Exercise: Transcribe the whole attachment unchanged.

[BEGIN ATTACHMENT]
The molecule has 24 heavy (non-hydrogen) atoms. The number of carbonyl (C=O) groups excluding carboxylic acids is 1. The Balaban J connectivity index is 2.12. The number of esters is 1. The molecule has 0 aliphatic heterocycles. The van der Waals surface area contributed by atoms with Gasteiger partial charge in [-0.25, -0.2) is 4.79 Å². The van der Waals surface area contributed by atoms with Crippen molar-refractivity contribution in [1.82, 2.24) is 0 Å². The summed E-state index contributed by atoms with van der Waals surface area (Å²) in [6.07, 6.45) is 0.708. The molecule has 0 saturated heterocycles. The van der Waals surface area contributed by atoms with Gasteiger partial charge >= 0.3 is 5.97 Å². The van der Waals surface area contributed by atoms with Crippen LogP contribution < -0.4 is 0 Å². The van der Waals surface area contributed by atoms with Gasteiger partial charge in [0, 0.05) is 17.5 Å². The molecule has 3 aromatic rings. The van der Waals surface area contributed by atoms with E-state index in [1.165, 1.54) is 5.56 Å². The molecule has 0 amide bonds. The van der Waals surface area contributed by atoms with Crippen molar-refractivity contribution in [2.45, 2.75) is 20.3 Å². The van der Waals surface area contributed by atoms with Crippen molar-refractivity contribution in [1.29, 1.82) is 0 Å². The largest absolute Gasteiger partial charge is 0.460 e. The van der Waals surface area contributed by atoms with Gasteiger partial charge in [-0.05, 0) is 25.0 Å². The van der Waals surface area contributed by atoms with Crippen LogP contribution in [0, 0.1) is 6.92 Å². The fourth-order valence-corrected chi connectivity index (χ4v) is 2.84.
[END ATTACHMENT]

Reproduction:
The molecule has 24 heavy (non-hydrogen) atoms. The number of carbonyl (C=O) groups excluding carboxylic acids is 1. The Balaban J connectivity index is 2.12. The number of esters is 1. The molecule has 0 aliphatic heterocycles. The van der Waals surface area contributed by atoms with Gasteiger partial charge in [-0.25, -0.2) is 4.79 Å². The van der Waals surface area contributed by atoms with Crippen molar-refractivity contribution in [1.82, 2.24) is 0 Å². The summed E-state index contributed by atoms with van der Waals surface area (Å²) in [6.07, 6.45) is 0.708. The molecule has 0 saturated heterocycles. The van der Waals surface area contributed by atoms with Gasteiger partial charge >= 0.3 is 5.97 Å². The van der Waals surface area contributed by atoms with Crippen LogP contribution < -0.4 is 0 Å². The van der Waals surface area contributed by atoms with Gasteiger partial charge in [0, 0.05) is 17.5 Å². The molecule has 3 aromatic rings. The van der Waals surface area contributed by atoms with E-state index in [1.165, 1.54) is 5.56 Å². The molecule has 0 amide bonds. The van der Waals surface area contributed by atoms with Crippen molar-refractivity contribution in [2.45, 2.75) is 20.3 Å². The van der Waals surface area contributed by atoms with Crippen molar-refractivity contribution in [1.29, 1.82) is 0 Å². The largest absolute Gasteiger partial charge is 0.460 e. The van der Waals surface area contributed by atoms with Gasteiger partial charge in [-0.05, 0) is 25.0 Å². The van der Waals surface area contributed by atoms with Crippen LogP contribution in [0, 0.1) is 6.92 Å². The fourth-order valence-corrected chi connectivity index (χ4v) is 2.84.